OMAHA (DTN) -- Retail fertilizer prices tracked by DTN for the first week of October continue to show the slow and steady price increases, a pattern that's been in place for several months. For the fourth week in a row, all eight major fertilizer prices are higher compared to a month earlier.
As has also been the case the last four weeks, one fertilizer had a substantial move higher. Urea prices are 6% higher compared to the first week of September. The nitrogen fertilizer had an average price of $389/ton.
At $501/ton, it's the first time since DAP prices have crossed the $500/ton mark since the third week of December in 2015. At that time the price was at $519/ton.
The remaining six fertilizers were all higher in price than last month, but the price moves were less noteworthy. MAP had an average price $523/ton, potash $364/ton, 10-34-0 $451/ton, anhydrous $488/ton, UAN28 $237/ton and UAN32 $279/ton.
On a price per pound of nitrogen basis, the average urea price was at $0.42/lb.N, anhydrous $0.30/lb.N, UAN28 $0.42/lb.N and UAN32 $0.44/lb.N.
Higher fertilizer prices are catching the attention of nearly everyone this fall. In a post from the Agricultural Economic Insights newsletter, David Widmar points out most retail fertilizer prices have been higher in recent months.
Using fertilizer prices from the USDA Illinois Production Costs report, he notes September prices were higher than in the spring for most fertilizers, with urea and DAP up 6% in recent months, while UAN28 and potash prices are both 2% higher.
"Anhydrous ammonia prices, so far have been contrarian and turned lower since spring, down 4%," Widmar wrote.
The story in nitrogen has been the urea/anhydrous ammonia price relationship with urea prices rising and anhydrous prices falling. The urea/anhydrous ammonia price relationship is, on average, usually at a ratio of 1.21. In other words, the price of a pound of nitrogen from urea is typically 1.21 times that of the price from anhydrous ammonia, he wrote.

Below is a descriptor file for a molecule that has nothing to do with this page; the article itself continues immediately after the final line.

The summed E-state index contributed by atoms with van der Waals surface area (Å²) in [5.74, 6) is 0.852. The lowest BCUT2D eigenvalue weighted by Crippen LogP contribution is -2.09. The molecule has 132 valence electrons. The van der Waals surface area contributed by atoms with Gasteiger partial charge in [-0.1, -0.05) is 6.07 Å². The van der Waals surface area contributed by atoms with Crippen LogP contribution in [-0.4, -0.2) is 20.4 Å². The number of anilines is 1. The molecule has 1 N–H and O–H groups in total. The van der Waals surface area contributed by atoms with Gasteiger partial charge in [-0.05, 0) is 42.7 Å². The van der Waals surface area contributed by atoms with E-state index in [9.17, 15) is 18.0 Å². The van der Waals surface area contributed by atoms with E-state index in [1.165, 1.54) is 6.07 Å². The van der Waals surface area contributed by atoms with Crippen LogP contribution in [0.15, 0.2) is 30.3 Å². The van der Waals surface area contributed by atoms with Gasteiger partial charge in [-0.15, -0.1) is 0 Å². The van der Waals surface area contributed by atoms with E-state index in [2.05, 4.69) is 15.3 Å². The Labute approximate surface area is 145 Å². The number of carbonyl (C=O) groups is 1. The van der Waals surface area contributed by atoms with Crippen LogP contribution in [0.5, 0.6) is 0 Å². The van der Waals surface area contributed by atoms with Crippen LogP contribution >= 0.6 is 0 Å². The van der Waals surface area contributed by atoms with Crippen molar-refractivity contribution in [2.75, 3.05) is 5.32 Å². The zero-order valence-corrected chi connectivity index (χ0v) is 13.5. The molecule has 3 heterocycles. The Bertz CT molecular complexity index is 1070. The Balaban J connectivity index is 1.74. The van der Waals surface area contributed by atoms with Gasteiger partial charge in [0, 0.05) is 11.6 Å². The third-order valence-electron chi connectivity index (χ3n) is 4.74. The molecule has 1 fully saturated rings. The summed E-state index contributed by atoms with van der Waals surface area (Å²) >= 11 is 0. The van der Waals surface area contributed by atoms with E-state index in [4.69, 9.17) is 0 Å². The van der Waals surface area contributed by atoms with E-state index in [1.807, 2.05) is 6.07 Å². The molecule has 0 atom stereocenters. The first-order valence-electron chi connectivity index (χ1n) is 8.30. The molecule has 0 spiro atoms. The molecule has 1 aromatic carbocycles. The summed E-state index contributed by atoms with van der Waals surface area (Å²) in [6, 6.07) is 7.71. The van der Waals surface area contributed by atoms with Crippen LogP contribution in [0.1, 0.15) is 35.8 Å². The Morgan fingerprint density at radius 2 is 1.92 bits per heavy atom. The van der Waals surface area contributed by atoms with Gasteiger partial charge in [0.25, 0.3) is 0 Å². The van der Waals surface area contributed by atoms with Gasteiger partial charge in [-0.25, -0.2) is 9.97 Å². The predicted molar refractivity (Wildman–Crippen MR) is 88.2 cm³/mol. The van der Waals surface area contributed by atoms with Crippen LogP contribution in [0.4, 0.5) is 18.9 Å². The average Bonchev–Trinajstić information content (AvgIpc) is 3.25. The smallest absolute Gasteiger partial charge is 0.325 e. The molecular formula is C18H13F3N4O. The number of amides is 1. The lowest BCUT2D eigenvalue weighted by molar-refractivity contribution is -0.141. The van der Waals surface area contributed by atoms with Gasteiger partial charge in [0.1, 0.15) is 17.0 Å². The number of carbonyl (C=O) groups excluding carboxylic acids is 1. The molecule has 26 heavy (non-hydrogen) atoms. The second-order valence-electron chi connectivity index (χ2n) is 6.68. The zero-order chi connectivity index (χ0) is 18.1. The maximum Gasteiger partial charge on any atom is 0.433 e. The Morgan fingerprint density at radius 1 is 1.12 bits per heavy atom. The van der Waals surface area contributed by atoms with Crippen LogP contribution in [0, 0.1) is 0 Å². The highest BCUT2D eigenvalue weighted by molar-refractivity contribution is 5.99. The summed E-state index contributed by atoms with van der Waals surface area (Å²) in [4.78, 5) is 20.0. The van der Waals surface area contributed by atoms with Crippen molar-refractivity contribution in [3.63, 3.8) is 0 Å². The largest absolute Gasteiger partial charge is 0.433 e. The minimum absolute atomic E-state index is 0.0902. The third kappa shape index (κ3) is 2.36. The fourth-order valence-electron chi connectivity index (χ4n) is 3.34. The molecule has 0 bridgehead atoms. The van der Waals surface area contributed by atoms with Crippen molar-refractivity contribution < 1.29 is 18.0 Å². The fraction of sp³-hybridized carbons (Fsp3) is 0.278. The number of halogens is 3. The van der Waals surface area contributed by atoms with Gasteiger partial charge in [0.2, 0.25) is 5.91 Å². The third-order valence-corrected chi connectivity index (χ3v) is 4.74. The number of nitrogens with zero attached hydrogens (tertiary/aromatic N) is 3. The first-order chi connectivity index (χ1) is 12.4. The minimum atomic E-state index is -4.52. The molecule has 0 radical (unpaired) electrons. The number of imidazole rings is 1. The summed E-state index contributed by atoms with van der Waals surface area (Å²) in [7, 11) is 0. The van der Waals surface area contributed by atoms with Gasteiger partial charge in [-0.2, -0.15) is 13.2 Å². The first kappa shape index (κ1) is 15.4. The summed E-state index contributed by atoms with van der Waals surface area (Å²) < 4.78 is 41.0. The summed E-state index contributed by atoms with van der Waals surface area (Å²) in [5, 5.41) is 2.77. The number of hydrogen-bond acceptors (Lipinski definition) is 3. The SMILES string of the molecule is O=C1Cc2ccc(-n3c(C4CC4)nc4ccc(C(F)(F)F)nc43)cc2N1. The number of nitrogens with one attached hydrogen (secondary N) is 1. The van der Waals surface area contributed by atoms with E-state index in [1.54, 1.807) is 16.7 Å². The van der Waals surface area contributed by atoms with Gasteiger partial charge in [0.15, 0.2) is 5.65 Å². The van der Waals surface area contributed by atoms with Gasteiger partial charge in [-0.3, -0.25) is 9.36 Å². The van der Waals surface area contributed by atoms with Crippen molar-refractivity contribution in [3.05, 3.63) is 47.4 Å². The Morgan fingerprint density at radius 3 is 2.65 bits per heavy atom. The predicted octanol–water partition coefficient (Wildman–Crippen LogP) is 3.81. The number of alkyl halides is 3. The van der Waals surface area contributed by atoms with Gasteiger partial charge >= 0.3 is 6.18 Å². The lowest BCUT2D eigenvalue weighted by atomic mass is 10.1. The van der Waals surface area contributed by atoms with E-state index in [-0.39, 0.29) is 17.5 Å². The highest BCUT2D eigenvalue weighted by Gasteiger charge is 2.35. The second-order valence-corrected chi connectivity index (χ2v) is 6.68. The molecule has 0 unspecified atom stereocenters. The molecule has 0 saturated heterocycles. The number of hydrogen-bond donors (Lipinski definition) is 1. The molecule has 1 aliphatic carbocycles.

This spring, the price relationship was at 1.24, very close to the average. Currently, the price relationship is at 1.37. Producers that have the option of using different sources of nitrogen might find anhydrous ammonia more attractive at current prices, he wrote.
"Historically, an uptick in the price relationship is typically short-lived," he wrote. "This is to say that it's not clear how long urea will be relatively higher-priced. The price relationship could change with urea falling or anhydrous ammonia prices increasing."
All eight of the major fertilizers are now higher compared to last year. Potash is 5% higher, 10-34-0 is 9% more expensive, UAN28 is 14% higher, UAN32 is now 15% more expensive, MAP is 16% higher, DAP is 18% more expensive, urea is 20% higher and anhydrous is now 22% more expensive compared to last year.
DTN collects roughly 1,700 retail fertilizer bids from 310 retailer locations weekly. Not all fertilizer prices change each week. Prices are subject to change at any time.
DTN Pro Grains subscribers can find current retail fertilizer price in the DTN Fertilizer Index on the Fertilizer page under Farm Business.
Retail fertilizer charts dating back to 2010 are available in the DTN fertilizer segment. The charts included cost of N/lb., DAP, MAP, potash, urea, 10-34-0, anhydrous, UAN28 and UAN32.
This week in the DTN 360 Poll question we are asking a question about what your plan is for fall fertilizer applications. If you would like to answer the question, visit a DTN website.
|Oct 2-6 2017||425||453||348||323|
|Oct 27-Nov 3 2017||434||455||348||330|
|Nov 27-Dec 1 2017||435||460||342||340|
|Dec 25-29 2017||448||488||344||348|
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|Oct 1-5 2018||501||523||364||389|
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Russ Quinn can be reached at firstname.lastname@example.org
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